If you change how you process your film, and you shot a normal contrast scene, your final negative will come out with lower contrast, and the only way you can counter that is to use a higher contrast paper.
If you develop 'normal' with an overexposed negative, you will retain the full negative contrast, which enables you to print on a normal contrast paper. The only thing you have to do is to open up your enlarger lens, use a stronger light source, or simply just expose the paper longer.

This gives you MORE flexibility at printing time, because you can still default to a higher grade paper if you need it for artistic reasons. But if you have already used that higher contrast to compensate for a low contrast negative, well you're out of options. Some of it can be remedied by using a high contrast print developer, like Dektol, of course.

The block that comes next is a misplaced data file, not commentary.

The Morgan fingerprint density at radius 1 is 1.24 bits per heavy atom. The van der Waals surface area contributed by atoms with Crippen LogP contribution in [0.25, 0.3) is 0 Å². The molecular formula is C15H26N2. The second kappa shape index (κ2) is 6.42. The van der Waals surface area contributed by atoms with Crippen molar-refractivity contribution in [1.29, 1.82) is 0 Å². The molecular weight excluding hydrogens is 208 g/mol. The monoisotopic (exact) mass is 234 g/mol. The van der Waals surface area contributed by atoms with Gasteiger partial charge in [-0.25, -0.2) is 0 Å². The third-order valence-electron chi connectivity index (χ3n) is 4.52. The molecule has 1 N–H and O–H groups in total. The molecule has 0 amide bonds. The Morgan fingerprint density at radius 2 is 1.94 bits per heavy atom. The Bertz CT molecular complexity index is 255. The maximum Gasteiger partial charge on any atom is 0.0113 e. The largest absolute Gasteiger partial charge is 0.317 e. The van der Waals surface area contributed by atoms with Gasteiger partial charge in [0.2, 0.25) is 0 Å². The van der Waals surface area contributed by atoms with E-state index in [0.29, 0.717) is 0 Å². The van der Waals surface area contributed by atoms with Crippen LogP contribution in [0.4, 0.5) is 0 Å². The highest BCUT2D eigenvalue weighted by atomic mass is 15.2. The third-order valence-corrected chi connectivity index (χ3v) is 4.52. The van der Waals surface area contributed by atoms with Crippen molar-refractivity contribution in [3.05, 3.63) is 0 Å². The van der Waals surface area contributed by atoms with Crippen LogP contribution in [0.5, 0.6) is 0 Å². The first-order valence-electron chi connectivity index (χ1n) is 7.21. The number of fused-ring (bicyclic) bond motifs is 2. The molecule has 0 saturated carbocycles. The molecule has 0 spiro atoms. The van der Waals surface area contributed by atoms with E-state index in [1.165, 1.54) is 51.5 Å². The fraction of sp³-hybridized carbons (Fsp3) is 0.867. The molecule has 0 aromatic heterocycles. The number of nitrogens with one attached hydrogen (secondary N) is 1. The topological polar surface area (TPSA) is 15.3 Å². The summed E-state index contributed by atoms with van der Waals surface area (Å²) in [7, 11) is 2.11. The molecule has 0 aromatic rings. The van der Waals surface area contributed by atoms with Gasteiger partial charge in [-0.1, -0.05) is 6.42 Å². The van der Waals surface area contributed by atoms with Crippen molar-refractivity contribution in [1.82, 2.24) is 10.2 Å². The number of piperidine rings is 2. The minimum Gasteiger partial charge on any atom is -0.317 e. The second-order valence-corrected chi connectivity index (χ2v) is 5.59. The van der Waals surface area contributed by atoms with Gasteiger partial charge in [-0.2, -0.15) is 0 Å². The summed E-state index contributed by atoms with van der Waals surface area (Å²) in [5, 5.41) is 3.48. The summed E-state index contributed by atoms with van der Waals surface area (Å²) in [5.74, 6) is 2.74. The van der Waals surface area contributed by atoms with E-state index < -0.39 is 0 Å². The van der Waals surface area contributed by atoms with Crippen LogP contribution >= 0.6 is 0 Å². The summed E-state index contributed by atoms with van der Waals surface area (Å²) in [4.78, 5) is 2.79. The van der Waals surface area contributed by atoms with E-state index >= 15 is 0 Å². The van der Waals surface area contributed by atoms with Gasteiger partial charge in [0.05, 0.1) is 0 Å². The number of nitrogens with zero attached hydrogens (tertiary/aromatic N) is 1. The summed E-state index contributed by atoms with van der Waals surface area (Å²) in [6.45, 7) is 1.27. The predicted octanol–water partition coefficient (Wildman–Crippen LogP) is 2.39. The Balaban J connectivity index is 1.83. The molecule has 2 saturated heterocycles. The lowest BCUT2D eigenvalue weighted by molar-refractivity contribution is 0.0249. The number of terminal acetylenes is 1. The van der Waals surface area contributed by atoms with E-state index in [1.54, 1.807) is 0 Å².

Anyway, if it were me, I would shoot another roll/sheet of HP5+ in similar conditions with the same gross overexposure, and then test my way to the best likely outcome before​ I processed the very important ones.